Sunday, 27 February 2022

A Walk From Wentworth to Elsecar

The Needle's Eye at Wentworth

In the second week of June, having explored Wyming Brook and the Rivelin Valley in Sheffield, where I encountered various strata in the Millstone Grit Group, my next day out entailed a circular walk from Wentworth to Elsecar.
A map showing the area between Wentworth and Elsecar

Over the years, I have visited the village of Wentworth, one of my very favourite places, numerous times and I have been to Elsecar Heritage Centre a few times, but I had never explored the countryside between them on foot.
A view of the Needle's Eye from Cortworth Lane

Arriving on the No. 136 bus from Rotherham, with a drastically reduced service since my last visit in 2019 that necessitated some careful planning, I headed along Cortworth Lane and turned up Coaley Lane and continued up the hill until I reached the Needle’s Eye, which is built on Kent’s Rock – a Pennine Middle Coal Measures Formation sandstone that forms a considerable escarpment in places, from King’s Wood to Rawmarsh.
A geological map showing the position of the Kent's Rock

I had visited the Needle’s Eye a couple of times before it was cleaned and, except to take a set of general photos to update my existing record of its condition, I didn’t spent much time further examining it and continued along the escarpment towards Elsecar.
Masonry beneath the arch of the Needle's Eye

After a couple of hundred metres, I had a view of the new Holy Trinity church, the old Holy Trinity church and the vernacular buildings to the north of Main Street in Wentworth village and I was surprised to see the distinct scarp and vale topography, which I had not seen before.
A view of Wentworth from the escarpment of the Kent's Rock
The ridge of Kent’s Rock has an elevation of only 145 metres, but there are panoramic views from the west to the south and I could easily make out the ridge of Grenoside Sandstone forming the skyline at Greno Woods and, with the aid of the zoom lens on my Canon G7X Powershot camera, I could see other notable landmarks – including Keppel’s Column and the Herdings Twin Towers.
A panoramic view from the escarpment of the Kent's Rock

Continuing towards Elsecar, the public footpath dropped down into the valley formed by Knoll Beck and another panoramic view of the landscape, on which Hoyland and Jump have been developed, opened up to the north-west.
A panoramic view of Hoyland and Jump

Looking at the lie of the land in front of me, I could just about discern the general strike and north-easterly dip of the strata that is typical of the Coal Measures strata in this part of South Yorkshire but, as the British Geological Survey 3D map viewer shows, faulting in the area makes it difficult to interpret the landscape here.
Following the path down through the meadow to a small area of woodland outside Elsecar, I noted very many subangular fragments of what looked like ironstone exposed in the ground alongside it, which had no obvious bedding and is probably waste material from the former Elsecar Ironworks.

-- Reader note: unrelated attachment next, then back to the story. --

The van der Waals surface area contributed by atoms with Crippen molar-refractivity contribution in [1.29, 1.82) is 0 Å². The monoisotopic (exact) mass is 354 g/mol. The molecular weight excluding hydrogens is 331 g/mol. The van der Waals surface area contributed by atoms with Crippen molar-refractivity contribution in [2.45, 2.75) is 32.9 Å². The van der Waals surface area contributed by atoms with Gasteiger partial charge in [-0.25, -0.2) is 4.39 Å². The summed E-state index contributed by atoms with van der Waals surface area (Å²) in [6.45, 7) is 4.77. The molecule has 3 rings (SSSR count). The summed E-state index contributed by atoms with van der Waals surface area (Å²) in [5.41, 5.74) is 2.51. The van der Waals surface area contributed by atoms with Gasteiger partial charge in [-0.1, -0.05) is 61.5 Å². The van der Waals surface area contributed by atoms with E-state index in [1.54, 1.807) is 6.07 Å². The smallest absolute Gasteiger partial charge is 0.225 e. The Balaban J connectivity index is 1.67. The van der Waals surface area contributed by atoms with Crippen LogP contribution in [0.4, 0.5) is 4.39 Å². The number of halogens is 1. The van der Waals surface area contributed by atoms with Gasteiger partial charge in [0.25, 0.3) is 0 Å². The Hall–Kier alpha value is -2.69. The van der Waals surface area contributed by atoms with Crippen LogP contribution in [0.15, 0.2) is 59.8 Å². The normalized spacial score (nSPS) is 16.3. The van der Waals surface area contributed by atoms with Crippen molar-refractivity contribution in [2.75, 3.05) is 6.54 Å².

Fragments of ironstone alongside the public footpath

I don’t know the local source of the ironstone, which was mined locally along with coal since the C14, but the 1947 geological memoir describes a quarry in the Kent’s Rock at Upper Haugh as having beds that include many ironstone nodules and pass into distinct ironstone bands in places.
Specimens of ironstone

An Exploration of the Rivelin Valley

Chatsworth Grit in the Rivelin Valley

Arriving at the end of the path alongside Wyming Brook, my plan was to follow Wyming Brook Drive to the west entrance to the nature reserve on the main A57 road, from where I would catch the No. 257 bus back to Sheffield.
A stream cutting into the head

Having walked for a kilometre, with only a small stream cutting into the head providing any geological interest, I arrived at a U-bend in the track, where a stone bridge crosses a small tributary of the Rivelin Brook and went to investigate the various rocks in the streambed.
A tributary of the Rivelin Brook

Looking at the British Geological Survey map, the rocks at this point are assigned to the Marsden Formation, which is found immediately below the Chatsworth Grit and is composed of sandstone and mudstone/siltstone, which are distinguished on the map but not named.
A geological map showing locations of samples

Many of the rocks that I could see were small rounded boulders that I presumed to be Chatsworth Grit, as I had seen along the length of Wyming Brook, but I obtained a sample of well bedded and relatively angular sandstone with my Estwing hammer.
A specimen from the Marsden Formation

Looking at the specimen with the naked eye, it is light brown in colour and contains distinct laminations, with an abundance of mica along the bedding planes, with the weathered surface developing a blackened appearance and an orange rim penetrating the fresh body of the sandstone. Viewed through a hand lens, it is very fine grained and contains specks of a dark mineral that is generally converted into orange iron oxides/hydroxides.
An outcrop of Chatsworth Grit
Continuing along the track, which follows the outcrop of Chatsworth Grit, an extensive and easily accessible exposure provided an opportunity to obtain a sample that was less weathered than those that I had collected at Wyming Brook.
An outcrop of Chatsworth Grit

Again, this proved very difficult and the two small specimens that I collected were both weathered to a certain degree and I could break them with my fingers. The larger piece is coarse grained and slightly pink in colour, with grains of white weathered feldspar and flecks of oxidised iron bearing minerals and the smaller one is very iron stained.
A specimen from the Chatsworth Grit

Crossing over the Rivelin Brook, which flows down from the moors into the Rivelin Dams, the bridge is constructed of squared and rock-faced blocks of Chatsworth Grit, with the large coping stones being quite crudely shaped and tooled.
The bridge over the Rivelin Brook

With the Chatsworth Grit being very suited to use for civil engineering purposes, quarries in the immediate vicinity would have been opened specifically for the construction of the dams and associated structures and some of these are visible to the immediate west of Rivelin Rocks.